When can the join be pushed to the UNION branches without changing the query result?
For UNION ALL, Teradata can always apply Join Pushing. We can easily verify this statement by comparing two different approaches. In the first one, we perform the UNION ALL and then the join. In the second one, vice versa:
Table1 Join (Table2 UNION ALL Table3)
gives the same result as:
(Table1 Join Table2 UNION ALL Table1 Join Table3).
In some cases, Join Pushing can also be used for UNION still delivering the correct result. This is the case for INNER joins if the join does not increase the number of rows. As an example, a join over unique join columns fulfills this requirement. For OUTER joins, the conditions for join pushing become even more complicated.
Table1 LEFT JOIN (Table2 UNION Table3)) cannot be pushed because the number of unmatched rows can differ depending on whether the join is executed before or after the UNION.
(Table2 UNION Table3) left Join Table1, on the other hand, can be pushed because here, both methods (join after UNION vs. UNION after join) will return the same unmatched rows.
As you will have noticed, it is recommended to use UNION ALL instead of UNION whenever possible for the reasons given above. Because then it is guaranteed that join pushing is available for performance optimization.
Teradata Branch Grouping
Branch Grouping is a method to reduce the number of UNION ALL branches and is applied before Join Pushing. Teradata can use aggregations for a single or group of UNION ALL branches. Instead of spooling all branches into a common spool and doing the aggregation afterward, early aggregation can be applied for two or more branches. The performance improvement can be significant if the partial aggregations decrease spool file size. Branch grouping is used for the branches for which the data geography is determined on the fly (this is the case if they include joins or aggregations). In contrast, the branches with a known data geography (such as base table retrieves without aggregation) are not considered for grouping.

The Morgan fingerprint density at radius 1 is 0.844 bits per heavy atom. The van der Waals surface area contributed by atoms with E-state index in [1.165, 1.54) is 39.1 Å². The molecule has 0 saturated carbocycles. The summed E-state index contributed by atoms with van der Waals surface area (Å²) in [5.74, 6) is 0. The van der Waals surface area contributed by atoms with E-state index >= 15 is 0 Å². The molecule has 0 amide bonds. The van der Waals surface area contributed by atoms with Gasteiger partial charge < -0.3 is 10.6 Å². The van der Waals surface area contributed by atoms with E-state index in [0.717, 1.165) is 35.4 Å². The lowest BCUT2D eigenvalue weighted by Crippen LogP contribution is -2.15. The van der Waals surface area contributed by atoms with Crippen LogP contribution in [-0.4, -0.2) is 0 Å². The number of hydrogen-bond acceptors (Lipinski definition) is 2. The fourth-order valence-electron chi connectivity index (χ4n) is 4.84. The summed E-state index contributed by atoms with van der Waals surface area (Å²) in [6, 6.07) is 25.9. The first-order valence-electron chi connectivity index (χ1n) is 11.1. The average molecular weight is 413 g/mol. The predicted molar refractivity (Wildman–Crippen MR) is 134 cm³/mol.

Teradata Join Decomposition
Join decomposition is another tool the Optimizer can use to improve the execution plan. If we recall the Join Pushing example above, in one plan step, Table 1 was joined with Table 3 as shown in the following figure (The Optimizer pushed the join into the UNION ALL):
Join decomposition means splitting a join into several joins. Join decomposition works great with columnar tables, as shown in the figure below. The Optimizer divides the join into two joins, each of them joining a subset of the columns of Table 3:
Join decomposition is not only limited to columnar tables. For row-oriented tables, The Optimizer can use a secondary index for joining; in our example, it contains the columns needed for the second join of table 3 (columns c,d).
Teradata Optimized Row Counts
Optimized counting of rows is another enhancement introduced for SELECT COUNT(*) queries based on UNION ALL.
Instead of moving all UNION ALL branches into a common spool and counting the number of rows one by one, the Optimizer can now use the cylinder index (the same technique used for single table row counting) to calculate each branch’s rows very efficiently on the cylinder index and sums the final result up afterward.
Teradata Multisource Joins
Finally, there is the possibility of doing multisource joins. Let us go back to the above example in which we applied join pushing. We were joining a table against the first branch of the UNION ALL and the second branch of the UNION ALL. We moved the join into the branches. Multisource joining is an optimization that The Optimizer can apply if the data geography of both joins is the same (same join strategy, i.e., the same Join preparation and join method is required). If this prerequisite is fulfilled, The Optimizer can do the joins at once. The advantage is that many required join tasks, such as sorting, building hash tables, etc., can be done in one go.
All optimizations we discussed are only available for UNION ALL; unfortunately, deduplicating the result set for UNION queries does not allow using these optimizations.
INTERSECT / INTERSECT ALL
The INTERSECT operator returns as the result row duplicate of two select statements (all rows identical in both SELECT statements).
SELECT col1,col2 FROM TheTable1
SELECT col1,col2 FROM TheTable2
Similar to Teradata UNION ALL, INTERSECT ALL returns duplicates without filtering them.
We recommend using INTERSECT ALL instead of INTERSECT for better performance (the reasons are similar to UNION ALL described above).
MINUS / EXCEPT
The MINUS/EXCEPT operator returns a result set containing all rows of the first select statement that are not present in the second select statement; MINUS and EXCEPT are two different names for the same functionality:
SELECT col1,col2 FROM TheTable1
MINUS is often used to determine whether two tables are entirely identical. For this, we have to execute the MINUS operator two times, as shown below:
SELECT col1,col2 FROM TheTable1
Precedence of SET Operators
The set operators (UNION, UNION ALL, EXCEPT, MINUS) have the same priority. We recommend always using parentheses to ensure the desired priority when using SET operators.